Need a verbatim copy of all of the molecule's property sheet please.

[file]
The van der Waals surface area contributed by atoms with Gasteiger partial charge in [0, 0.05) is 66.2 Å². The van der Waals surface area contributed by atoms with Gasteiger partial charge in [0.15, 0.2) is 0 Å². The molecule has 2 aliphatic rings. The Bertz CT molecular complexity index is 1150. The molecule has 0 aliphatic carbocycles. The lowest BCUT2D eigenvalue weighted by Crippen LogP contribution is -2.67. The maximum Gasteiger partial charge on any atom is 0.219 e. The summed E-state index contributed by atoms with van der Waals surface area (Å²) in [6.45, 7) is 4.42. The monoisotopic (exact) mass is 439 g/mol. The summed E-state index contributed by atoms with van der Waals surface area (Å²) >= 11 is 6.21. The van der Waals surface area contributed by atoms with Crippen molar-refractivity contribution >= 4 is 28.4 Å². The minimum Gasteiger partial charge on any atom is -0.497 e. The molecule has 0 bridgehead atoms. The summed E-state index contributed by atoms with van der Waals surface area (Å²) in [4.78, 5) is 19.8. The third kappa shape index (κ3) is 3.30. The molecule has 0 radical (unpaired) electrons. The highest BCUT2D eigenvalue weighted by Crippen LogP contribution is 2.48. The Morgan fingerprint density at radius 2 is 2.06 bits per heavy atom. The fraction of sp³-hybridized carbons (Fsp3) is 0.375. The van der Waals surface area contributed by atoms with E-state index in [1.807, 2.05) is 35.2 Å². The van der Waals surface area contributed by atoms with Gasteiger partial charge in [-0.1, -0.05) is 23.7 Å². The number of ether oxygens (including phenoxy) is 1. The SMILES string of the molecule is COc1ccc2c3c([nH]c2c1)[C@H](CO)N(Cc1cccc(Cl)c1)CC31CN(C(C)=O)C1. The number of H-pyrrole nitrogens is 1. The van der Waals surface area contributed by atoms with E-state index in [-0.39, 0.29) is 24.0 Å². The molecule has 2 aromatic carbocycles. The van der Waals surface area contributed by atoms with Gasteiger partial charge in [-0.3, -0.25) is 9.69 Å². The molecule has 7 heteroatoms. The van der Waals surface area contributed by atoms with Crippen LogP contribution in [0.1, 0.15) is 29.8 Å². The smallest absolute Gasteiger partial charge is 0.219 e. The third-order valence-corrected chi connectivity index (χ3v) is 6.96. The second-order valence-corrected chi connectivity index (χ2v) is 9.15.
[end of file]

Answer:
The van der Waals surface area contributed by atoms with Gasteiger partial charge in [0, 0.05) is 66.2 Å². The van der Waals surface area contributed by atoms with Gasteiger partial charge in [0.15, 0.2) is 0 Å². The molecule has 2 aliphatic rings. The Bertz CT molecular complexity index is 1150. The molecule has 0 aliphatic carbocycles. The lowest BCUT2D eigenvalue weighted by Crippen LogP contribution is -2.67. The maximum Gasteiger partial charge on any atom is 0.219 e. The summed E-state index contributed by atoms with van der Waals surface area (Å²) in [6.45, 7) is 4.42. The monoisotopic (exact) mass is 439 g/mol. The summed E-state index contributed by atoms with van der Waals surface area (Å²) >= 11 is 6.21. The van der Waals surface area contributed by atoms with Crippen molar-refractivity contribution >= 4 is 28.4 Å². The minimum Gasteiger partial charge on any atom is -0.497 e. The molecule has 0 bridgehead atoms. The summed E-state index contributed by atoms with van der Waals surface area (Å²) in [4.78, 5) is 19.8. The third kappa shape index (κ3) is 3.30. The molecule has 0 radical (unpaired) electrons. The highest BCUT2D eigenvalue weighted by Crippen LogP contribution is 2.48. The Morgan fingerprint density at radius 2 is 2.06 bits per heavy atom. The fraction of sp³-hybridized carbons (Fsp3) is 0.375. The van der Waals surface area contributed by atoms with E-state index in [1.807, 2.05) is 35.2 Å². The van der Waals surface area contributed by atoms with Gasteiger partial charge in [-0.1, -0.05) is 23.7 Å². The number of ether oxygens (including phenoxy) is 1. The SMILES string of the molecule is COc1ccc2c3c([nH]c2c1)[C@H](CO)N(Cc1cccc(Cl)c1)CC31CN(C(C)=O)C1. The number of H-pyrrole nitrogens is 1. The van der Waals surface area contributed by atoms with E-state index in [-0.39, 0.29) is 24.0 Å². The molecule has 2 aromatic carbocycles. The van der Waals surface area contributed by atoms with Gasteiger partial charge in [-0.3, -0.25) is 9.69 Å². The molecule has 7 heteroatoms. The van der Waals surface area contributed by atoms with Crippen LogP contribution in [0.1, 0.15) is 29.8 Å². The smallest absolute Gasteiger partial charge is 0.219 e. The third-order valence-corrected chi connectivity index (χ3v) is 6.96. The second-order valence-corrected chi connectivity index (χ2v) is 9.15.